What Depression And Anxiety Taught Me, And Why They're A Gift
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Health and Wellness

What Depression And Anxiety Taught Me, And Why They're A Gift

Depression may be a curse, but it can be a gift.

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What Depression And Anxiety Taught Me, And Why They're A Gift
MINT: Condition Yourself

Most of us are no stranger to depression; around 16.1 million adults aged 18+ have had at least one “depressive episode” in the past year. With it being so prevalent, I thought it important to highlight a bit of my own personal experience dealing with it from such a young age. I personally can’t remember a time in my life where I always felt 100% “happy," and although most of that can possibly be attributed to the simple ups and downs of life, mine happened to be a bit more pronounced, and often. I tried various things to treat my depression, though it was coupled with a few other diagnoses, such as Autism Spectrum Disorder, and General Anxiety Disorder, I had to treat and cope with each of these different parts of my being separately.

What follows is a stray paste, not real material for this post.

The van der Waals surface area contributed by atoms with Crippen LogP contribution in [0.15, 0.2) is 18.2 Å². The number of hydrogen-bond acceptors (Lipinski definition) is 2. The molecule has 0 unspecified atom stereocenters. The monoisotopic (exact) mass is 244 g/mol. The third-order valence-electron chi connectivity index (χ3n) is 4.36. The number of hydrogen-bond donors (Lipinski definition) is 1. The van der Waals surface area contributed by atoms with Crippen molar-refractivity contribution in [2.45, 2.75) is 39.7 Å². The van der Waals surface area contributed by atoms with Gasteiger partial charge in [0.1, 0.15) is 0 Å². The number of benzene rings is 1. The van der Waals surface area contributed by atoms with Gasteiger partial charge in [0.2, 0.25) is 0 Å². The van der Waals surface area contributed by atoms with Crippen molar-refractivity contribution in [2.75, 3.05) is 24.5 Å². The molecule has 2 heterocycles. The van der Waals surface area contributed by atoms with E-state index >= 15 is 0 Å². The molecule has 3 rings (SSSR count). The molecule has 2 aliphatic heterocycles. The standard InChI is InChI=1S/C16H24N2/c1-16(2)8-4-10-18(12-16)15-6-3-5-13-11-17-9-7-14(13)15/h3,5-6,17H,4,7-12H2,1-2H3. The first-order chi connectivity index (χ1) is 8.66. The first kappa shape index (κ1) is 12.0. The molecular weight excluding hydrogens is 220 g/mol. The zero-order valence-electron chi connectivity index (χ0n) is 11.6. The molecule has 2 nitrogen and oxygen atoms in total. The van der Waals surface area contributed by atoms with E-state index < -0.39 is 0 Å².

To start off, I use very specific language when referring to depression and anxiety -- I call them “parts.” I refer to them this way because, even though I have these diagnoses, I am not depressed, or I am not anxious. I have depression and anxiety. Consider yourself the CEO of a large company. You are sitting in the boardroom of your company’s headquarters, and you are seated at the head of the table, as you should be. Those who work for you are seated around you; in the real life version of this situation, these would be various people who work in different parts of the company, possible investors, and other people of noteworthy importance. In context to a diagnosis, you, the CEO, are sitting at the head of the table in the boardroom of you. Those who are sitting around you are parts of you; depression, anxiety, stress, codependency, dependability, happiness, sadness, bipolarity, anything that makes up a piece of who you are and what your personality is. As in the real-life example, they work for you, meaning, as the CEO, it is your choice and your decision to allow them to have what power they have over you. Unfortunately, when in the deepest, darkest depths of depression or mid anxiety attack, the absolute hardest thing is to override the voice or pressure inside your head that is depression or anxiety.